A year or so ago I started missing some items not in my local supermarket: caraway seeds (for rye bread), gluten flour (to help my multigrain breads), tomatillos (for Mexican salsa verde) and okra (for gumbo). With help from members of the International Association of Chile I discovered tostadurias: stores specializing in spices, herbs, grains, legumes, fruits, nuts, condiments, and so on. They didn’t have tomatillos or okra – I’m still trying La Vega for those – but they seem to have most everything that one might want in dry and preserved foods.
My favorite, and the one where I eventually found caraway seeds (comino aleman or kumen) is Susana Kuschnir Silva’s in La Vega, Santiago's large public market.
Photo, front to back, left to right:
Peruvian chili pepper (Ají panca)
Spanish chili (Ají guindilla)
Toasted sesame seeds
White sesame seeds
Dried mushrooms (callampas secas)
Toasted Chilean hazelnut (Avellano chileno)
Susana, here surrounded by vanillas, vinegars, soy sauce, mustards, chocolates, agar-agar, jams, oyster sauce, etc., speaks English and has great patience if you need help figuring out how to ask for dried blueberries, or bittersweet chocolate.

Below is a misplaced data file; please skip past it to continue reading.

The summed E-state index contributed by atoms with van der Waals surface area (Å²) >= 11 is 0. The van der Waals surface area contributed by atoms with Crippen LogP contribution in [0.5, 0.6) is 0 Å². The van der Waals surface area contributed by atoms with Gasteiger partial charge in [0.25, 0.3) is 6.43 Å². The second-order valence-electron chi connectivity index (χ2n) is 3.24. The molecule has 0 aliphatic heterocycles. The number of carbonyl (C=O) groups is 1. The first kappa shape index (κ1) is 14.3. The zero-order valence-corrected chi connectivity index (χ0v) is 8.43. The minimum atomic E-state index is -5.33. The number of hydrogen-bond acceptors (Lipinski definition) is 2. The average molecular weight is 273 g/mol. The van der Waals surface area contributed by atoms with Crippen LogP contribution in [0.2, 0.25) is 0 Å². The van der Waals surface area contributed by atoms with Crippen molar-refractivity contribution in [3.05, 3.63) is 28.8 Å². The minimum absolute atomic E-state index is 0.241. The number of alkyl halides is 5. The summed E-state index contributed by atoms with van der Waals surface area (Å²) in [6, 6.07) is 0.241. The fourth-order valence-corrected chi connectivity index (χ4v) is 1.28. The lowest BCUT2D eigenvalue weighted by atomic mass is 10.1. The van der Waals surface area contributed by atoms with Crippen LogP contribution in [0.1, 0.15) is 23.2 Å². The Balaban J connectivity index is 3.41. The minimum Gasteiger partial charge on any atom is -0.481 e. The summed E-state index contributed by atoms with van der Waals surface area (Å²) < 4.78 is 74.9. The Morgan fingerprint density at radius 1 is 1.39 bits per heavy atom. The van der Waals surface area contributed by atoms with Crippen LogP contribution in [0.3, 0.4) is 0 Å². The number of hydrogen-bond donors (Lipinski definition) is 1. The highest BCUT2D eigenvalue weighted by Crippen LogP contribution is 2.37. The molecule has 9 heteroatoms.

There are also Worchester sauce (salsa inglesa), sweet chili sauce, Nutela, Lúcuma paste, peanut butter, mustards and catsups.
Wheat mote 
Goat-horn chili (ají cacho de cabra)
Chilean palm (Jubaea chilensis) fruit
Vegetarian “meat” (soy protein)
She also has: quinoa, couscous, bulgur, oats, corn, barley, flax, gluten, dried cherries, dried blueberries, raisins, prunes, dry figs, dry peaches, black and yellow mustard seeds, shelled walnuts, almonds, merken, thyme, sage, chocolate covered orange peel, candied peanuts, anchovies, and of course, caraway seeds. And much more.
It is all weighed to the gram, (by the young lady at right) sealed in plastic bags and priced fairly (and inexpensively, if you are accustomed to supermarket prices.)
Susana Kuschnir Silva
Artesanos 801, Recoleta, Santiago
Tel. 735-2810 or 737-7821
Click on map to enlarge
And if you find tomatillos or okra--bamiyah in Arabic, and something similar among Palestinian-Chileans—let me know.